It is trite law that arbitration is a consensual matter. The source of arbitrators’ powers is found in the relevant arbitration agreement. By contrast, parties have access to at least some competent court as of right, and the court’s power is vested in the relevant procedural law. This distinction has a number of important practical consequences, in particular when it comes to the binding effect of decisions rendered by arbitrators and judges. Whereas courts are usually able to issue decisions binding on the third parties (be it an interim order, an order for production of documents or an order for joinder of a third party), arbitrators’ powers are limited by the consent of the parties, being the natural limits of arbitration.
However, this distinction usually has only limited practical relevance. Many contractual disputes involve two parties only, so the natural limits of arbitration do not cause any difficulties. However, as the world economy becomes more complicated, so do contractual relationships. For example, many large construction projects or financial transactions involve a significant number of parties playing different roles in fulfilment of the project. Accordingly, in many instances it is preferable to resolve all of their disputes in one go. To address this, most arbitral institutions have revised their rules recently to provide for multiple party arbitration, including disputes involving multiple contracts, joinder of additional parties and consolidation of the proceedings.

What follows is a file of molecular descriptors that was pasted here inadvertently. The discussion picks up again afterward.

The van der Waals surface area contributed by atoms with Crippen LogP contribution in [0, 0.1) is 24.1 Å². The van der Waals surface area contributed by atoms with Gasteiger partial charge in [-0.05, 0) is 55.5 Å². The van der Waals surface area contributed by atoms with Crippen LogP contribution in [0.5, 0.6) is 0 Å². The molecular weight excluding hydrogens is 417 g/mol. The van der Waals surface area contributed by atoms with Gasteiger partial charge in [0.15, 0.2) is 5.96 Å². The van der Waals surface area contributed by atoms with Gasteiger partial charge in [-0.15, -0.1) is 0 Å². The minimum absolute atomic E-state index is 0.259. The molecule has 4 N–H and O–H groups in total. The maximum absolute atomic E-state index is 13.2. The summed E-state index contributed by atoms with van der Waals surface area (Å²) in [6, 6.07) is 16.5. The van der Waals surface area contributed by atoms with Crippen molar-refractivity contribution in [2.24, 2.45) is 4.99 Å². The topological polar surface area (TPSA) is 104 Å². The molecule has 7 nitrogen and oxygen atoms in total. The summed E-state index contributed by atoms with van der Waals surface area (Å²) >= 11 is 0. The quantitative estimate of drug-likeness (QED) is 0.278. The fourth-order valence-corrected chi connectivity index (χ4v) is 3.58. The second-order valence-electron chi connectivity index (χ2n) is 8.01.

However, it seems that the recent Russian arbitration law reform has bent the natural limits of arbitration to the extreme (and possibly beyond) with respect to shareholder disputes.